The IASB has begun its Post-implementation Review of IFRS 3 ‘Business Combinations’ by publishing a Request for Information on experience with, and the effect of, implementing the Standard.
The Request for Information marks the second of two phases to the Post-implementation Review. Having undertaken targeted outreach in the first phase of the project in order to identify areas that were perceived as problematic, the IASB is now formally seeking feedback on whether:
- IFRS 3 provides information that is useful to users of financial statements
- there are areas of the Standard that represent implementation challenges
- unexpected costs have arisen when preparing, auditing or enforcing the requirements of the Standard.
Particular topics of interest raised in the Request for Information include:
- are there benefits of having separate accounting treatments for business combinations and asset acquisitions?
- what are the most significant valuation challenges resulting from the Standard’s requirements on measuring fair values?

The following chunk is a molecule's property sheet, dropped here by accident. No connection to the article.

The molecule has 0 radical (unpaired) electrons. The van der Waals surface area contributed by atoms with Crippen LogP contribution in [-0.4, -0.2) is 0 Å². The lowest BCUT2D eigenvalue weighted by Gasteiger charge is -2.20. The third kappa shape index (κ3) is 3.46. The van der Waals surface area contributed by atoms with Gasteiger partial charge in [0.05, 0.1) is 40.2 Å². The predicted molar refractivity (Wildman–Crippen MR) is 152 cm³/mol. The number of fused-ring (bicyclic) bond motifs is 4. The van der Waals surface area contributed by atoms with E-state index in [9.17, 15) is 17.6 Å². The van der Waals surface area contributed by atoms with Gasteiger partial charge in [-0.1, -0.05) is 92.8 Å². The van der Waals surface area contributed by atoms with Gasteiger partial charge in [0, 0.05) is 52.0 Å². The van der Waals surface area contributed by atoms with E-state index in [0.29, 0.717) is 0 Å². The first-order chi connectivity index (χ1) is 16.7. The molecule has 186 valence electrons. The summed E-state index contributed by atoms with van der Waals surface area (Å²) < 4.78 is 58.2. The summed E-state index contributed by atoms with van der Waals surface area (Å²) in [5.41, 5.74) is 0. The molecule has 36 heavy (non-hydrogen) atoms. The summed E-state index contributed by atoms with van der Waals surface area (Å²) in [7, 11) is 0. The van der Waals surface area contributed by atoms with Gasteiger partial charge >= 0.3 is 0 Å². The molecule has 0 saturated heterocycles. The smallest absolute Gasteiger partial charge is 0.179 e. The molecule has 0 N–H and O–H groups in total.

- is it useful to recognise intangible assets separately from goodwill?
- how useful is the information obtained from annually assessing goodwill and intangible assets with indefinite useful lives for impairment?
Depending on the nature of the findings from its review, the IASB may decide to:
- retain IFRS 3 as issued
- continue to monitor the implementation of IFRS 3 (if the results are inconclusive)
- revise IFRS 3 to remedy problems identified by the Post-implementation Review. Such a revision could take the form of an annual improvement or narrow-scope amendment. Alternatively it might take the form of a proposal for a standards-level project to assess the accounting or disclosure requirements.
While we raise some comments on areas where we believe the Standard could be improved, from an overall point of view we believe IFRS 3 provides an appropriate and coherent framework for accounting for business combinations. We have not identified any fundamental flaws in the Standard's requirements and see no need for a major overhaul.